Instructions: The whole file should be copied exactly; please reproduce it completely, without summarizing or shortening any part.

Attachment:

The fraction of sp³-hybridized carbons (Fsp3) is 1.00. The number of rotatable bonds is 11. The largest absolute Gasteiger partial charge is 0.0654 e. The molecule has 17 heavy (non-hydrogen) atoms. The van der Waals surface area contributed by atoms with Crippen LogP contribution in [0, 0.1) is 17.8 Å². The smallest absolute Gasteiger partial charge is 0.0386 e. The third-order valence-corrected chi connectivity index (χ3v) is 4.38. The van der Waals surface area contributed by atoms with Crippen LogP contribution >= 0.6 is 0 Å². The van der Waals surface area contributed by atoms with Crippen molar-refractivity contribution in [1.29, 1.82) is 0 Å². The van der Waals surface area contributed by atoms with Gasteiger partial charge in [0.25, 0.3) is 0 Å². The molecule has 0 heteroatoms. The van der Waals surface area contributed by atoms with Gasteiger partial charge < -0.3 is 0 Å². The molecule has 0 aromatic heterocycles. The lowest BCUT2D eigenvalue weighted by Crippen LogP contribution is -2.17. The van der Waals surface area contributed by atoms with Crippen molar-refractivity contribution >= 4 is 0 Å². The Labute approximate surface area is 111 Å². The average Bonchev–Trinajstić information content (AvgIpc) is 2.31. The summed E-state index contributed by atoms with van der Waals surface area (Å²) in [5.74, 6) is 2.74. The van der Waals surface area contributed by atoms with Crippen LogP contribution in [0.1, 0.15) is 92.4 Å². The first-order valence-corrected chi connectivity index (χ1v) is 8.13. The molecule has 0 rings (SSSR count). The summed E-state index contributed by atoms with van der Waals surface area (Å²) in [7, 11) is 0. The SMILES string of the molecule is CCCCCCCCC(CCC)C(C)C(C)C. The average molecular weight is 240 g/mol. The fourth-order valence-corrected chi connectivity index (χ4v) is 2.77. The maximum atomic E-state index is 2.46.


The fraction of sp³-hybridized carbons (Fsp3) is 1.00. The number of rotatable bonds is 11. The largest absolute Gasteiger partial charge is 0.0654 e. The molecule has 17 heavy (non-hydrogen) atoms. The van der Waals surface area contributed by atoms with Crippen LogP contribution in [0, 0.1) is 17.8 Å². The smallest absolute Gasteiger partial charge is 0.0386 e. The third-order valence-corrected chi connectivity index (χ3v) is 4.38. The van der Waals surface area contributed by atoms with Crippen LogP contribution >= 0.6 is 0 Å². The van der Waals surface area contributed by atoms with Crippen molar-refractivity contribution in [1.29, 1.82) is 0 Å². The van der Waals surface area contributed by atoms with Gasteiger partial charge in [0.25, 0.3) is 0 Å². The molecule has 0 heteroatoms. The van der Waals surface area contributed by atoms with Gasteiger partial charge < -0.3 is 0 Å². The molecule has 0 aromatic heterocycles. The lowest BCUT2D eigenvalue weighted by Crippen LogP contribution is -2.17. The van der Waals surface area contributed by atoms with Crippen molar-refractivity contribution >= 4 is 0 Å². The Labute approximate surface area is 111 Å². The average Bonchev–Trinajstić information content (AvgIpc) is 2.31. The summed E-state index contributed by atoms with van der Waals surface area (Å²) in [5.74, 6) is 2.74. The van der Waals surface area contributed by atoms with Crippen LogP contribution in [0.1, 0.15) is 92.4 Å². The first-order valence-corrected chi connectivity index (χ1v) is 8.13. The molecule has 0 rings (SSSR count). The summed E-state index contributed by atoms with van der Waals surface area (Å²) in [7, 11) is 0. The SMILES string of the molecule is CCCCCCCCC(CCC)C(C)C(C)C. The average molecular weight is 240 g/mol. The fourth-order valence-corrected chi connectivity index (χ4v) is 2.77. The maximum atomic E-state index is 2.46.